The comparison table below contains several grains and grain products that are common to Canadian kitchens with some relative nutritional information to allow for comparison. This chart shows that some of these products can vary greatly depending on which nutritional aspect you’re looking at.


Whole wheat flour has more protein, fat, and fibre than white flour. This is because during the milling process much of the wheat kernel is removed creating a product that is more shelf stable and more beneficial for processing. However, this also causes white flour to have less nutrition.

Nutrients and Fibre

Grain products contain more nutrients if they’re whole grains – which means they contain the kernel and the germ, giving the product more fibre and fat soluble vitamins. When choosing grains at the store, select ones that are in their whole, or nearly whole state (i.e. barley or brown rice).

Whole Grain Nutrition

All data is from the Canadian Nutrient Data File; (*) May be contamination, be sure to check the label; (-)Information not available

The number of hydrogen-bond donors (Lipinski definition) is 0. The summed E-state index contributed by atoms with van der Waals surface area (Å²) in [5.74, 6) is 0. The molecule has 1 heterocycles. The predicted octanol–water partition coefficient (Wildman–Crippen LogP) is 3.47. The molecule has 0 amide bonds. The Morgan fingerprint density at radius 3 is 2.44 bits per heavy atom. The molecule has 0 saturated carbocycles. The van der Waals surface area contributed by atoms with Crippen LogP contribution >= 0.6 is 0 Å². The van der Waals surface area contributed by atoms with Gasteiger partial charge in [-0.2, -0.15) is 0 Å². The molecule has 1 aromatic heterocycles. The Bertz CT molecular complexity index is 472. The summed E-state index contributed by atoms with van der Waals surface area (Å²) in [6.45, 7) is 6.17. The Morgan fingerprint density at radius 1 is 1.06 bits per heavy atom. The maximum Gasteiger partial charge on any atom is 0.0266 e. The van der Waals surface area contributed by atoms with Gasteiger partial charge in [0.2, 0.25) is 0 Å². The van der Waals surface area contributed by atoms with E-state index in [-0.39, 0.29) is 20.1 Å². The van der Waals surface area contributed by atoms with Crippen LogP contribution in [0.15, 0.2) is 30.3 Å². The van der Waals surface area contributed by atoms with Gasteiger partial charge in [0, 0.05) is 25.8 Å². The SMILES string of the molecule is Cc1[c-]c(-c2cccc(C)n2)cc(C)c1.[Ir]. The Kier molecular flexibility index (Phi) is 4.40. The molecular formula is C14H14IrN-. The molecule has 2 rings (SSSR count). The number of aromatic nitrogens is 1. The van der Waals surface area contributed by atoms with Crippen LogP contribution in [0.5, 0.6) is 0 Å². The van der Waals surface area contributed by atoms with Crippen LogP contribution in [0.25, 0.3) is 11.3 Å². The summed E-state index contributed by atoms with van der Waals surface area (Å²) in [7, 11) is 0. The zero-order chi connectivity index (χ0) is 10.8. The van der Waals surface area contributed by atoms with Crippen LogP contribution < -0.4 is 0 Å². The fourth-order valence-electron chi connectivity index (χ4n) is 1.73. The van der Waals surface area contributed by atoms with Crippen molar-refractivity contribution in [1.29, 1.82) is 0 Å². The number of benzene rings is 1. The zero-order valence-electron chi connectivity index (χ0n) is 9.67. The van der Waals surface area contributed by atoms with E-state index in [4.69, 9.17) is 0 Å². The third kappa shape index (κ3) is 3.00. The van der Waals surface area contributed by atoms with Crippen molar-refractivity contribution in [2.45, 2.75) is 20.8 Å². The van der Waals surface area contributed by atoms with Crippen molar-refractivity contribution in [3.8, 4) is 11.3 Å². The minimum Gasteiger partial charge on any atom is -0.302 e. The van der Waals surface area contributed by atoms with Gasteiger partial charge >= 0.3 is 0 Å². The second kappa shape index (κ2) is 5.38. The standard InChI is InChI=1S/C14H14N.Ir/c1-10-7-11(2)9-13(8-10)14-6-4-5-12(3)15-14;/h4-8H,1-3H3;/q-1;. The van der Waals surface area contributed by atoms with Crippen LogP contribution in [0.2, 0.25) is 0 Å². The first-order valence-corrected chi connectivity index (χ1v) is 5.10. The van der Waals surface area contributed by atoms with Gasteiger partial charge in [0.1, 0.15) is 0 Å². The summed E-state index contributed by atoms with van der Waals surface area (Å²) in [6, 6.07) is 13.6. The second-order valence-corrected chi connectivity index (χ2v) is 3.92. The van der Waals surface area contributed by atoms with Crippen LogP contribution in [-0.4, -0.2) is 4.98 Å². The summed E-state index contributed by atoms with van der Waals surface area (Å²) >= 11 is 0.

A note on gluten: Wheat, rye, and barley naturally contain gluten. If you have celiac disease it is important to avoid these grains and products that contain them. Oats may have come in contact with gluten during their milling process so you may need to check labels to find a gluten free variety.

In summary, include a variety of grain and grain products in your diet and try to include more whole grains. Simple switches are a great way to start: try a whole wheat pizza crust or substitute brown rice or barley for white rice. Finally, experiment with new-to-you grains like barley or wild rice.